Tuesday, 13 March 2012

Phosphorus and groundwater: Scientists establish links between agricultural use and transport to streams

Waterworld reports that US scientists have, for the first time, demonstrated how aquifer composition can affect how excessive levels of phosphorous (an essential nutrient contained in fertilizers) can be carried from fertilized agricultural fields via groundwater to streams and waterways. This finding will allow for more informed management of agriculture, ecosystem, and human water needs.

Nutrient transport from agricultural fields is one of the most serious environmental problems throughout the world because it can cause adverse effects on aquatic ecosystems and/or drinking water supplies. Excess phosphorus can stimulate algal growth in streams and lakes (eutrophication), leading to decreased levels of dissolved oxygen and the death of sensitive organisms including fish, or can cause changes in the types of algae that are present. Some forms of algae can also release toxins that can negatively impact human health.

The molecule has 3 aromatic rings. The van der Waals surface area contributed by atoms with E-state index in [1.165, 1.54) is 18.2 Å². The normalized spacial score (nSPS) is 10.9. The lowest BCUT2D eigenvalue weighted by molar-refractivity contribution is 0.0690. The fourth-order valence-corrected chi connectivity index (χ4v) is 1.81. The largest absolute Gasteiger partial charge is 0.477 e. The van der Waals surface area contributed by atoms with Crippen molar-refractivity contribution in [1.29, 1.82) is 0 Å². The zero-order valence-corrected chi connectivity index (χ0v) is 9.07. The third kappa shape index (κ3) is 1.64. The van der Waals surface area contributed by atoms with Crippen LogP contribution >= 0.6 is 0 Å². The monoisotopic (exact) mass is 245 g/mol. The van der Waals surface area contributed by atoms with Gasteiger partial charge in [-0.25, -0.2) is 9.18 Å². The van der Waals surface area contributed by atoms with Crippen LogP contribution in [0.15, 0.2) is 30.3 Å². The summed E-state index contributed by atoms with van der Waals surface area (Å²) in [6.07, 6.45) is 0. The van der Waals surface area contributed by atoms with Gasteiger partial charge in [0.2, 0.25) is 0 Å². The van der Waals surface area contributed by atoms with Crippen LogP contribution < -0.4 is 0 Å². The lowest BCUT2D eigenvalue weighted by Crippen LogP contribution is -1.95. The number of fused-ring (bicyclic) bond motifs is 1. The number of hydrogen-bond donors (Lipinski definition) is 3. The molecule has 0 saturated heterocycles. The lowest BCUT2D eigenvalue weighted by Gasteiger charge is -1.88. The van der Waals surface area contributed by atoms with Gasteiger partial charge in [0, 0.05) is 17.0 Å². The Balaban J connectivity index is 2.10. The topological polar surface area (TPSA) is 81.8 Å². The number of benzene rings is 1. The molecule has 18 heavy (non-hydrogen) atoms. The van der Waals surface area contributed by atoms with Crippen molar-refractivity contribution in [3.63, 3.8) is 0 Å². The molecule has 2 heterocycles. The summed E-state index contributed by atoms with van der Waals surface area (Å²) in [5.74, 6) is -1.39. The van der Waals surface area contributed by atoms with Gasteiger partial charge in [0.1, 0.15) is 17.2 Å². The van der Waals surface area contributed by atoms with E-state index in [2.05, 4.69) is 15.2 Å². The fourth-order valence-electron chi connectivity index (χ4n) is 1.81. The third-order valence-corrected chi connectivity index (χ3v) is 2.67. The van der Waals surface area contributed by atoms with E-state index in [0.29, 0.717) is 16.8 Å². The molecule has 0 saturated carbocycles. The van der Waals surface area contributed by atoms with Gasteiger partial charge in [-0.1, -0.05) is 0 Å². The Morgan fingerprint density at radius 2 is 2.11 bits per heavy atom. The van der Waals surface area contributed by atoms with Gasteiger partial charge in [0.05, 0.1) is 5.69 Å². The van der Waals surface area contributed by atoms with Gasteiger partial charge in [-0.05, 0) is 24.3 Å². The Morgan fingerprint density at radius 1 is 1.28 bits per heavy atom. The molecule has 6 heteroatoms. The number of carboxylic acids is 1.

"While the widespread use of fertilizer has increased crop yields, excessive application is not only wasteful, but it can also be harmful to water quality, fish, and human health," said US Geological Survey (USGS) director Marcia McNutt. "New USGS science demonstrates how and when excess phosphorous is moving underground from fields to streams, and what underground conditions can mitigate nutrient transport."


"Until now, studies of phosphorus transport to streams have been focused on surface-water pathways because it was previously assumed that phosphorus does not dissolve into soil water and is not mobilized to groundwater," explained USGS researcher Joseph Domagalski. "Farmers and resource managers can use the study information to better manage the application of fertilizer on agricultural fields and minimize phosphorus contamination in downstream water bodies."

The study examines how iron and other elements present in particles in an aquifer can immobilize phosphorus and remove it from groundwater. Under the right conditions, such as in the Maryland site, these processes completely limit phosphorus movement in groundwater. However, if aquifer particles are continually exposed to excess phosphorus and become saturated, the excess phosphorus will eventually be transported to a discharge zone, such as a stream. Using this information, resource managers can evaluate what types of aquifer systems are more likely to transport phosphorus into surface water bodies.

Read the full article here.